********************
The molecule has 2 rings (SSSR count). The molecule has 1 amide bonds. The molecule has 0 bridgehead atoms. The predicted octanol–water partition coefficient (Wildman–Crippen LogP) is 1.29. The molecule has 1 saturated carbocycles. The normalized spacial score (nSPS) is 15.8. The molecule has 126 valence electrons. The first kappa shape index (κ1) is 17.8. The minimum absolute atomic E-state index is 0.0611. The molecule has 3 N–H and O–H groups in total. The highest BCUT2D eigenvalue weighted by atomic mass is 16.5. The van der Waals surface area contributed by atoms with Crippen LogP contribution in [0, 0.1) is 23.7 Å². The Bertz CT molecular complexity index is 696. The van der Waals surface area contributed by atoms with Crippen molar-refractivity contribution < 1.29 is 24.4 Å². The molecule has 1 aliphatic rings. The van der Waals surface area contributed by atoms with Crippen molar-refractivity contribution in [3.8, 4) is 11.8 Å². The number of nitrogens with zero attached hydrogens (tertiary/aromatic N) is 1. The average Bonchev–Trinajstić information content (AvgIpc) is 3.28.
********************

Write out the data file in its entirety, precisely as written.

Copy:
The molecule has 2 rings (SSSR count). The molecule has 1 amide bonds. The molecule has 0 bridgehead atoms. The predicted octanol–water partition coefficient (Wildman–Crippen LogP) is 1.29. The molecule has 1 saturated carbocycles. The normalized spacial score (nSPS) is 15.8. The molecule has 126 valence electrons. The first kappa shape index (κ1) is 17.8. The minimum absolute atomic E-state index is 0.0611. The molecule has 3 N–H and O–H groups in total. The highest BCUT2D eigenvalue weighted by atomic mass is 16.5. The van der Waals surface area contributed by atoms with Crippen LogP contribution in [0, 0.1) is 23.7 Å². The Bertz CT molecular complexity index is 696. The van der Waals surface area contributed by atoms with Crippen molar-refractivity contribution < 1.29 is 24.4 Å². The molecule has 1 aliphatic rings. The van der Waals surface area contributed by atoms with Crippen molar-refractivity contribution in [3.8, 4) is 11.8 Å². The number of nitrogens with zero attached hydrogens (tertiary/aromatic N) is 1. The average Bonchev–Trinajstić information content (AvgIpc) is 3.28.